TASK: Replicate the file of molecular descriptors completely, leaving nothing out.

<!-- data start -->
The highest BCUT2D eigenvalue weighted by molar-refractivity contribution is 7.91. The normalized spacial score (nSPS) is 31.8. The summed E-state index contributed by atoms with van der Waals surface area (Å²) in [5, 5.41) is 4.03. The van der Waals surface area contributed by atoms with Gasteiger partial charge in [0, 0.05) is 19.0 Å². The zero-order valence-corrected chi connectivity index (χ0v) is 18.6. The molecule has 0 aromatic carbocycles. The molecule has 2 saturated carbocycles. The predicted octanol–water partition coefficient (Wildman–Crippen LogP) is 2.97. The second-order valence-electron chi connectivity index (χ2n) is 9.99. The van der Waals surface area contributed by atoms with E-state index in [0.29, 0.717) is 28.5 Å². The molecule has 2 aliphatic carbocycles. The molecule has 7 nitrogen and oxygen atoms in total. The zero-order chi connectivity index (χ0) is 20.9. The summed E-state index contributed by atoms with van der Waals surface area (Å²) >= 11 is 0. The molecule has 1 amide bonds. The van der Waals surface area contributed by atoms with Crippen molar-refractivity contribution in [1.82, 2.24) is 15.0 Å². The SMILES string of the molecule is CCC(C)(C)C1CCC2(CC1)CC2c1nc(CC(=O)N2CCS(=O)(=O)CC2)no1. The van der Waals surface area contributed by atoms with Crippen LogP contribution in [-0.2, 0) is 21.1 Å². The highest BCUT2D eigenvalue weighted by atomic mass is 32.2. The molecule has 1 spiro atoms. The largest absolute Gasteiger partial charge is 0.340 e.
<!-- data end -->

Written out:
The highest BCUT2D eigenvalue weighted by molar-refractivity contribution is 7.91. The normalized spacial score (nSPS) is 31.8. The summed E-state index contributed by atoms with van der Waals surface area (Å²) in [5, 5.41) is 4.03. The van der Waals surface area contributed by atoms with Gasteiger partial charge in [0, 0.05) is 19.0 Å². The zero-order valence-corrected chi connectivity index (χ0v) is 18.6. The molecule has 0 aromatic carbocycles. The molecule has 2 saturated carbocycles. The predicted octanol–water partition coefficient (Wildman–Crippen LogP) is 2.97. The second-order valence-electron chi connectivity index (χ2n) is 9.99. The van der Waals surface area contributed by atoms with E-state index in [0.29, 0.717) is 28.5 Å². The molecule has 2 aliphatic carbocycles. The molecule has 7 nitrogen and oxygen atoms in total. The zero-order chi connectivity index (χ0) is 20.9. The summed E-state index contributed by atoms with van der Waals surface area (Å²) >= 11 is 0. The molecule has 1 amide bonds. The van der Waals surface area contributed by atoms with Crippen molar-refractivity contribution in [1.82, 2.24) is 15.0 Å². The SMILES string of the molecule is CCC(C)(C)C1CCC2(CC1)CC2c1nc(CC(=O)N2CCS(=O)(=O)CC2)no1. The van der Waals surface area contributed by atoms with Crippen LogP contribution in [-0.2, 0) is 21.1 Å². The highest BCUT2D eigenvalue weighted by atomic mass is 32.2. The molecule has 1 spiro atoms. The largest absolute Gasteiger partial charge is 0.340 e.